Expectations are greater, pressure is greater, you have more players to deal with and more other things to deal with in general.

To start out I would always recommend a smaller club who are expected to finish towards the bottom of league they are in. Your expectations are then low, you are expected to lose a lot of games so you'll generally get more time to understand the game. You have less players to deal with and loaning/training players is generally not worth it due to poor facilities. This leaves you to concentrate on your first team squad.

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Maybe a 'sleeping giant', a relatively big club in a lower league somewhere. If you've got a strong enough squad and good budgets than it shouldn't be too much of a problem meeting the high expectations, giving you a successful start but still leaving you with enough to do in the longer term that you can learn the game better than you can at a big club when you don't need to do so much.

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The problem with picking a team who are expected to lose a lot of games is that you will lose a lot of games and in a bad way. Great if you can handle it as part of a learning process but it's much more likely to be way too frustrating to get any enjoyment out of it. Personally I'd pick a team with decent resources and middling expectations. Preferably lower league so there are less distractions from the media side.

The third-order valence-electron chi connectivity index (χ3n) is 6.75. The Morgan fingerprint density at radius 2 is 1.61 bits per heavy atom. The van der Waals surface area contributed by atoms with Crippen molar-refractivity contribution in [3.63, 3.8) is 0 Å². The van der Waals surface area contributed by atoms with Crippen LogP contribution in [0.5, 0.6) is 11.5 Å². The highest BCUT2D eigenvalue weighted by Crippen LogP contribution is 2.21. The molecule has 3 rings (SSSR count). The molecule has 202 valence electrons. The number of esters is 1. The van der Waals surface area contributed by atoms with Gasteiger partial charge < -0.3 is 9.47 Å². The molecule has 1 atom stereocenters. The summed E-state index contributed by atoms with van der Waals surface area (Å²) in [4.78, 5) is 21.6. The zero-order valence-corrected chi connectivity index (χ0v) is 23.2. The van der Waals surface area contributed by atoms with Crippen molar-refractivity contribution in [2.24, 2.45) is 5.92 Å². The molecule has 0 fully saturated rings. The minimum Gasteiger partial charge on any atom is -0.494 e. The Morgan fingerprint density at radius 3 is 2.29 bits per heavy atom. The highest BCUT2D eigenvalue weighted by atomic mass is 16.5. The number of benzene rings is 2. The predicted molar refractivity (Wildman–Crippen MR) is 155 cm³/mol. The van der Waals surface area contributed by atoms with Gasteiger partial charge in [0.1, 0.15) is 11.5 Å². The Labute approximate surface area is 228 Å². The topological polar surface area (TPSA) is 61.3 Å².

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Sometimes it's best to pick the team you support as you will know the players better. Your starting reputation is key too, make sure it's higher then the club you pick to give you an advantage.

Or the suggestion of a big fish fish in small pond, like Celtic, Porto, Anderlecht, Shakhtar, etc.

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Definitely a big club, or maybe just the one you support.

If you pick a lower side you'd probably initially play as if you're a big, rich club. You'll buy too many or the wrong players, get the wrong staff, and all from a greatly reduced pool. Meanwhile you'll get annoyed as you lose your favourite players and get pummelled by teams that are simply better than you, in cups or if you get promoted. At least as a big club you can make mistakes, and you can sign most players and get to know what attributes you should be looking at and so on, plus you can just sign by name if all else fails until you get used to it.

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As you can tell, there's a bunch of different ways to do it..